Last night I attended the Speaker’s Ball with my Senator. This is an annual tradition that takes place at the beginning of the legislative session and is hosted by the Speaker of the House. When my Senator was first elected I actually looked forward to attending our first Speaker’s Ball, because the word Speaker was followed by the word Ball, I thought that meant a very nice party where one was expected to dress accordingly. I mean, my Senator was expected to wear a tuxedo, and doesn’t “Ball” mean ballgown? At least, a nice formal dress, right?
Not at my first Speaker’s Ball. It was a geography lesson in fashion. Yes, Mrs. Senator, people dress differently depending on what part of the state they are from. No biggie, I can get over that. In fact, it was fun to learn where people shop in Beaver, Le Flore and Roger Mills county. This was important stuff and I am always looking for the opportunity to learn something.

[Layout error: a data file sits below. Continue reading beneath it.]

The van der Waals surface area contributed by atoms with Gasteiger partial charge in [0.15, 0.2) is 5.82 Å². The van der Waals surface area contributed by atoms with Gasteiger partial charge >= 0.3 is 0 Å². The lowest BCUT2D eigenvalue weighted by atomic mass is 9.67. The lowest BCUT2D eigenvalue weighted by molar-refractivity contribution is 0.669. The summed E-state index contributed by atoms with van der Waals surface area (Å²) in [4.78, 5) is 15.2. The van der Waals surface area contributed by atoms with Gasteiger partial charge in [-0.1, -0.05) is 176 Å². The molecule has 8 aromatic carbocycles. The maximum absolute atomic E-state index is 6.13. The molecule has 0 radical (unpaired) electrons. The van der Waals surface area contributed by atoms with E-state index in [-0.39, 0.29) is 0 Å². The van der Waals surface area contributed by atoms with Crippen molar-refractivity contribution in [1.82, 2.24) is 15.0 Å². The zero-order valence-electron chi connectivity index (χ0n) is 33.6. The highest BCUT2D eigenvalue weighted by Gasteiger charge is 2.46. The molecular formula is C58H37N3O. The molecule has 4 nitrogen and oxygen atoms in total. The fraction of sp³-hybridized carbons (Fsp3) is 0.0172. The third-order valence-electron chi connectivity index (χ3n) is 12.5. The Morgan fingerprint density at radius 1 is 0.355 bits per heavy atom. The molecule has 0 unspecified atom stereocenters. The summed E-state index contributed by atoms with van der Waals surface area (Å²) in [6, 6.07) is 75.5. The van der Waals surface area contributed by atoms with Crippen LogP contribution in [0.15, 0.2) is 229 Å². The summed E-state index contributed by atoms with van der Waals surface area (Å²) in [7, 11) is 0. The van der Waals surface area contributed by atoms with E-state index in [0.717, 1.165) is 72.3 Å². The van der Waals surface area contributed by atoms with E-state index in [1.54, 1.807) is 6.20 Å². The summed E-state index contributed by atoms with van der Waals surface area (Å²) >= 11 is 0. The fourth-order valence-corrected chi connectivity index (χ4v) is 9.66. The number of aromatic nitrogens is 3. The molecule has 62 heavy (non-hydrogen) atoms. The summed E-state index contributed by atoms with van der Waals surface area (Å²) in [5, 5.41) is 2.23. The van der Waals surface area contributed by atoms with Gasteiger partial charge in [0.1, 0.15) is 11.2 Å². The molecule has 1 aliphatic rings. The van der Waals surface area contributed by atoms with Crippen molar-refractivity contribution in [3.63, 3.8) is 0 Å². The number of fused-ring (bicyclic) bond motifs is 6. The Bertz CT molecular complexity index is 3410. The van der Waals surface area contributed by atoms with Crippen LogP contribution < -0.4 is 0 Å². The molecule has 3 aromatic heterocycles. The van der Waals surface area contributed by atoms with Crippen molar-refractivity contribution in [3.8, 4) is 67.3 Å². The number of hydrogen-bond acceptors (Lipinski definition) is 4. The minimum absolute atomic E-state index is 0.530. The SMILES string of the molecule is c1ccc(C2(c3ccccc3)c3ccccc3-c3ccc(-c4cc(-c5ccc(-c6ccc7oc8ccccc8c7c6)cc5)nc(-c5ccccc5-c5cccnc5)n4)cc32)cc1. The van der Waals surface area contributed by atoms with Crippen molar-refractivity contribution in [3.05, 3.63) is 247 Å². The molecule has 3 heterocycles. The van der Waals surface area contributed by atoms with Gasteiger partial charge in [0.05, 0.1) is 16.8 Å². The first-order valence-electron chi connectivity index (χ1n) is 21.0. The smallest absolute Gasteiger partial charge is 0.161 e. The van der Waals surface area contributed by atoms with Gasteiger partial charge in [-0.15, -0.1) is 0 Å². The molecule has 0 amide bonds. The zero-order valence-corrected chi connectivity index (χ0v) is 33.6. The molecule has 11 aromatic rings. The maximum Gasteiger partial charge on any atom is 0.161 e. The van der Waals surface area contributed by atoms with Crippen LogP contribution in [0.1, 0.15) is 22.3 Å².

Let’s just say that the Legislative wives have come a long way since that first Speaker’s Ball seven years ago. The fashion on display last night was just down right lovely. There were so many beautiful people and gorgeous dresses. And, the hair! Seriously, I need to know where these women went to have their hair done. The magnitude of style that permeated the room was certainly new to this venue. Even the flower arrangements on the tables were spectacular. One would never know we are supposed to be in a recession. The proceeds from this event will benefit the Oklahoma Arts Institute and there will be proceeds. Oh yes, the numerous sponsors and underwriters combined with a silent and live auction most assuredly raked in a sizable donation.
I told you I liked the Speaker’s wife. She knows how to throw a nice party and it definitely set a good tone for the upcoming weeks ahead.